Appalled by the way people tend to treat stray animals, Preeti Bhatt decided to set up an organisation especially for their protection at Pune.
I hold that the more helpless a creature, the more entitled it is to protection by man from the cruelty of man,” said Mahatma Gandhi. As much as this quote is true, it is also a bitter truth that in a nation where human beings are treated disrespectfully, expecting love and compassion for animals is a tall order. This is where Friends of Stray Animals (FSA) comes in. FSA, located in Pune, was founded in 2008 by Dr Preeti Bhatt, who has been a trustee of the Society for Prevention of Cruelty to Animals (SPCA) Pune. While with SPCA, Dr Bhatt was appalled at how people treat stray animals; some horrifying cases were reported to the NGO, but lack of manpower, adequate facilities and internal conflicts prevented them from doing much about it. That was when she decided to start her own organisation that would provide the best treatment possible to these animals.
FSA started by providing a home to seven rescued cats; it now has three working branches looking after nearly 250 cats and 50 dogs. Its latest animal shelter was opened at Bhor, on the outskirts of Pune. Mitali Courtinho is another member of the organisation, who operates a separate animal shelter. One of the greatest challenges for Dr Bhatt was to convince people about her motives and to generate support for the organisation. Although financially independent, she required the support of the veterinary doctors, animal activists, government officials as well as people in her area to set up the organisation. She says, “My family has been my greatest strength. My husband and kids never questioned my beliefs. There were times when everyone was against us, but they always stood by me with as much compassion as I have for my pets.”
Born and raised in Mumbai, Dr Bhatt completed Bachelor of Ayurvedic Medicine and Surgery (BAMS) from R.A Podar Medical College in Mumbai. She practiced medicine for several years before shifting to Pune, completed her PG in Ayurveda from Pune University. Although a medical doctor by profession, she was always empathic towards animals. She actively participated in animal welfare, and often took them to treatment to the SPCA hospital. Well known for her dedication and goodwill, Dr. Bhatt became the trustee of SPCA Pune from 2005 to 2007.
She has witnessed a number of cases of cruelty to animals in the past 11 years; this has made her resolve to protect them even stronger. Initially, she faced much harassment from her neighbours who lodged several complaints against her. One of them even threw boiling water on one of the cats that was sleeping in his parking lot. “People will always harm the weak because they cannot fight back. It is a harsh reality that some people that can go to any limit to harm animals. We want to try and eradicate such behaviour,” she says. She has now given up her medical practice and manages the NGO full time.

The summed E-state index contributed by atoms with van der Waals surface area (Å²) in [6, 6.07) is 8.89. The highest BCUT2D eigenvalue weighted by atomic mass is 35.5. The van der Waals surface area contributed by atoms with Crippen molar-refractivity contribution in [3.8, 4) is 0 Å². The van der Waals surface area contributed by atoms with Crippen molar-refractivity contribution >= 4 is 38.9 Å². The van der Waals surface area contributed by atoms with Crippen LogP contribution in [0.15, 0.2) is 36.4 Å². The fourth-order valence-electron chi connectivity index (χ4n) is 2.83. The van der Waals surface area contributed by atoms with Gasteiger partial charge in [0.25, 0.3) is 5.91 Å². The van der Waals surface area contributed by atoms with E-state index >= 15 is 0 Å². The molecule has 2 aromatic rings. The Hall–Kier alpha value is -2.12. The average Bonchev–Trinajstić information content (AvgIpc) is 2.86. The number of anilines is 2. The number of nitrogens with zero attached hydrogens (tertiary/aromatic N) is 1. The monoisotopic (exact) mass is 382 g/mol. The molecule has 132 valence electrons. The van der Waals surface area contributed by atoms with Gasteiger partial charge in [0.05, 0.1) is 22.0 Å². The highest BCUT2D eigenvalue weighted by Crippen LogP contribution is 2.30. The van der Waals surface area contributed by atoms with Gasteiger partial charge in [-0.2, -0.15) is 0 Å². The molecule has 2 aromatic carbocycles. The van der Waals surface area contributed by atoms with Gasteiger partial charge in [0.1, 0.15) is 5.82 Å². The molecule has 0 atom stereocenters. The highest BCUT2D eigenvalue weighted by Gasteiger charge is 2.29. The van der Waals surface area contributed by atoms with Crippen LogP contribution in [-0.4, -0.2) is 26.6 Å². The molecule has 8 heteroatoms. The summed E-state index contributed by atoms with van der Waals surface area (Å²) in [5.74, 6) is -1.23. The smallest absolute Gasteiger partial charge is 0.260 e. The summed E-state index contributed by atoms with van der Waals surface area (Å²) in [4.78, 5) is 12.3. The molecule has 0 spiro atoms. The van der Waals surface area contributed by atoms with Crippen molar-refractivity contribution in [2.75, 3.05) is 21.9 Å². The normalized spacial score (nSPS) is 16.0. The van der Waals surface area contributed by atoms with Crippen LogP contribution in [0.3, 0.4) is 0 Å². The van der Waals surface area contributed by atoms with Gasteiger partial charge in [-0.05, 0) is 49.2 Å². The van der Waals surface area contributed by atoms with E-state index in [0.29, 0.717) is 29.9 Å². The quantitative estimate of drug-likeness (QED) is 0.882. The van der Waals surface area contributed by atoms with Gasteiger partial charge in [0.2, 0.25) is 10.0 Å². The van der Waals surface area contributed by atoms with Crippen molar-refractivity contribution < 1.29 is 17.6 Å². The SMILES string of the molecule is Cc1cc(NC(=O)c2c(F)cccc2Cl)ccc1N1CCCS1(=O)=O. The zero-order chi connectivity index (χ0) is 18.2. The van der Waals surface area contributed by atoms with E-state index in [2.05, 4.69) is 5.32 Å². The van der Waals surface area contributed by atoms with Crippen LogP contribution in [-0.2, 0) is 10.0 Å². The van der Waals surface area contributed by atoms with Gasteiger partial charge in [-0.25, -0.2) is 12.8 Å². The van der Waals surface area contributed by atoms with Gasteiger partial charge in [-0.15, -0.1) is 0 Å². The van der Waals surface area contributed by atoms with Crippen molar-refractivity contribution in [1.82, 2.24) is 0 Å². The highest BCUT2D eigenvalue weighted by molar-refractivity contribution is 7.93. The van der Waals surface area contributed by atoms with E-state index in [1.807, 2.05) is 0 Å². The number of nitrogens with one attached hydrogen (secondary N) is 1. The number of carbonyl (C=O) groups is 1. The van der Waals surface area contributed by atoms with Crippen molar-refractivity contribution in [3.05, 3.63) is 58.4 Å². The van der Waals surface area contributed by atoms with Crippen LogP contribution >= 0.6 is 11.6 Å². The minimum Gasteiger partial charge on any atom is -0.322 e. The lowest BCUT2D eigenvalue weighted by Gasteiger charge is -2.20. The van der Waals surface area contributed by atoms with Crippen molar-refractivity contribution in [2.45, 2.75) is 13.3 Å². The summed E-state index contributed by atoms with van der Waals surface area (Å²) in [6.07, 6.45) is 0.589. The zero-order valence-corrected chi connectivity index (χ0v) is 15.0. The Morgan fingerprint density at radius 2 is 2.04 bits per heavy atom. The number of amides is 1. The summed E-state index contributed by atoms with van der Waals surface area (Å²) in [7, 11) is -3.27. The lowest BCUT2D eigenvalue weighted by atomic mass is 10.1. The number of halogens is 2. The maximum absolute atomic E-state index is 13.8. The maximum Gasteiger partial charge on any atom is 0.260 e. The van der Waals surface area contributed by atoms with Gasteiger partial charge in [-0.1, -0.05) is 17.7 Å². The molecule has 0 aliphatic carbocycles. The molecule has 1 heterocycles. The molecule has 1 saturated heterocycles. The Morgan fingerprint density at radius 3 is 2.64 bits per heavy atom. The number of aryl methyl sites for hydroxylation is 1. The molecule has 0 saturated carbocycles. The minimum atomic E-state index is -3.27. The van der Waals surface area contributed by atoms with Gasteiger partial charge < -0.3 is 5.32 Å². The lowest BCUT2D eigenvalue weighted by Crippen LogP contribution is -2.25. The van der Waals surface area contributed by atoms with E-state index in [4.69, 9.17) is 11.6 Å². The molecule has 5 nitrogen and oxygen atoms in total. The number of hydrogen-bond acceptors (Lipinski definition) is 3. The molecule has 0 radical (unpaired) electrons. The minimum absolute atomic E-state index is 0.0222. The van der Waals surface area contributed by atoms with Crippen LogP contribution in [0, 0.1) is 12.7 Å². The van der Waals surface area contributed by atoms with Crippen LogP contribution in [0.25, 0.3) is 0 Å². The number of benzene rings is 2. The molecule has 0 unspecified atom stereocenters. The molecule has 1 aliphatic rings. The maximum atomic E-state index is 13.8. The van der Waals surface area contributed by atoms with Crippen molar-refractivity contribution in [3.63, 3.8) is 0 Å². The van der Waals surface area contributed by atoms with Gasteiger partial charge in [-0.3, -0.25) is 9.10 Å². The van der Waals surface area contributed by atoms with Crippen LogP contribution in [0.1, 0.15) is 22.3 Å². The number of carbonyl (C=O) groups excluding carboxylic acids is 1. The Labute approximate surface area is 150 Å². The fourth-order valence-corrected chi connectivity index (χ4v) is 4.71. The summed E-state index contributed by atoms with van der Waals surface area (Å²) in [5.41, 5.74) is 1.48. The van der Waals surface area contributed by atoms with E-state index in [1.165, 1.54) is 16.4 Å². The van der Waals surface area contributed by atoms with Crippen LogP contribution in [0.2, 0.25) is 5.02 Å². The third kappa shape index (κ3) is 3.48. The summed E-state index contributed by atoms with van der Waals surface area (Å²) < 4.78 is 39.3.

The animals are looked after well and given timely medical help. FSA holds regular animal adoption as well as vaccination camps. FSA takes the initiative to sterilise stray animals in other localities. Apart from FSA’s employees, there are volunteers who work from their own localities. The local veterinarians also show their support to the organisation by charging less than the regular price for vaccinations and treatment. The support is growing now, with more people willing to come forward and show kindness to animals. Regarding donations for the trust, Dr Bhatt says, “We need volunteers who are willing to adopt pets or help in their own way. Also, since there are a large number of animals, we constantly require newspapers and old clothes, so anyone willing to donate that is always welcome.” Donation cheques can be sent to the address alongside. Donations are exempt under Section 80G of Income Tax Act.
Friends of Stray Animals
2, Indumati Apartments, Lane-7,
Plot-17, Dahanukar Colony,
Kothrud, Pune 411029
Email: [email protected]
The new CMD is faced with the legacy of the on-going reservoir issue with Reliance. He also needs to pay attention to ONGC Videsh’s operations and expansion
State-run Oil and Natural Gas Corp (ONGC) is India's single largest oil and gas explorer, whose production of oil in 2012-13 amounted to 26.12 million tonnes (against 26.92 mt in 2011-12) and gas to 25.33 billion cum (cbm) in 2012-13 (as against 25.51 cbm) in 2011-12.
According to TK Sengupta, ONGC's new director (offshore), based on the current plans and blocks that they have, they may be able to reach 100 mmscmd of natural gas by 2017-18. This they hope to obtain from their eastern and western gas fields, where gas has already been discovered. Many areas are under serious exploration, and ONGC hopes that they may strike it rich.